Make tracks to ‘Streetcar’

  • Dale Burrows<br>For the Enterprise
  • Thursday, February 28, 2008 8:56am

HET scores again.

No conductor rings a bell. But when the curtain goes up, “Streetcar” starts down a set of tracks you won’t soon forget.

The trolley ride is through life lived during the summer months in the French Quarter, New Orleans after World War II. The life is seamy, steamy; cross fired by relief-, if not pleasure-seeking urges coming from people living day by day who have very little and only limited prospects. It is also the life that college-educated and once genteel but now over-the-hill alcoholic, Blanche Dubois, steps into.

With consequences that for upwards of three hours, keep you completely absorbed.

Balnche (Sabrina Prielaida) shows up on her married sister’s doorstep, jobless, penniless, unexpected. Hat in hand, she offers her sister nothing but worn-out memories of their growing up in the lap of luxury on a plantation which was even then, sowing the seeds of an Old South long since pronounced dead. They are memories that Blanche won’t let go of and drinks herself numb to stay in touch with.

With Blanche’s delusions, her sister, Stella (Allison Schumacher), takes no umbrage. Stella, for some time, has made peace with her past and moved on. She is married, pregnant, living life on terms of her own making that she accepts. The terms are oftentimes brutal, always basic. But as she says, “Things happen in the dark that make other things seem unimportant.”

Stella’s husband, Stanley (Garth Ink), however, is another kettle of fish altogether.

Stanley is a rude, loud, violent, beer-drinking, wife-mistreating, combat vet. He and Blanche butt heads from the get-go but not all out. Stanley fumes, smolders, gives not an inch but confines himself to snide remarks. Blanche, on the other hand, with the cool and calm of a female cat who knows just how to get the goat of the male of the species, flaunts her education, breeding, background and Stanley’s lack thereof. The game between them is cat and mouse, played on a dangerous level, with the threat of violence always present, always mounting. The suspense is excruciating.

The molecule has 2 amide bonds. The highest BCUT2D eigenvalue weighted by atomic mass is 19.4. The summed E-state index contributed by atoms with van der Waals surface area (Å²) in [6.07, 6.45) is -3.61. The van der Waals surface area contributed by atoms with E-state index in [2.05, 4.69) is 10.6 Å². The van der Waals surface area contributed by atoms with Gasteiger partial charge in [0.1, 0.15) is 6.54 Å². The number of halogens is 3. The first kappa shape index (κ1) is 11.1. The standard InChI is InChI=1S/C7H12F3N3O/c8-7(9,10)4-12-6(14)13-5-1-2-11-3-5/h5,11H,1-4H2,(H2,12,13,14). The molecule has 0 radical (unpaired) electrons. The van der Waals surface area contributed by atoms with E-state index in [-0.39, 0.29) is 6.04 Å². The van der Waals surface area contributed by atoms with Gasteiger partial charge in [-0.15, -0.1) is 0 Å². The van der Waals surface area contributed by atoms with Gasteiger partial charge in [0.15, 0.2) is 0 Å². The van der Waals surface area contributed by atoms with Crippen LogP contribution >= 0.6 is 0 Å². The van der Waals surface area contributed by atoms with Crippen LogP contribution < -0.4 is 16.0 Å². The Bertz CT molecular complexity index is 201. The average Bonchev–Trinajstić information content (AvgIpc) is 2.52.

This marvelous acting trio –Schumacher, Prielaida and Ink – create a kind of tightening, interlocking, vise-effect that keeps you wondering what is next if you never saw “Streetcar” and that you can’t wait to see again if you have.

Of the three, however, let it be said, Schumacher does things with Williams’ lofty use of the language that are all her own. There is an empty, hollow, anything but vibrant, living ring to her ramblings on about the faded-out glory of the Old South. Yet, in spontaneous exchange with Stanley, her language takes your breath away. It and she are funny, sarcastic, pathetic and each in their own way, cutting to Stanley’s quick and to the heart of all that is rotten in this Denmark.

Along with the rest of a very fine supporting cast, Harold “Mitch” Miller provides some enhancing soft, gentle and even deliberately cruel moments. “Mitch” plays Stanley’s best friend and Blanche’s suitor.

Under the direction of notable Glenn F. Haines, this is a Pulitzer Prize winner shown to great advantage. Acting, sound effects including jazz and blues of the era; superb. Gripping all the way.

Just the thing if you long for, not often available true tragedy American-style.

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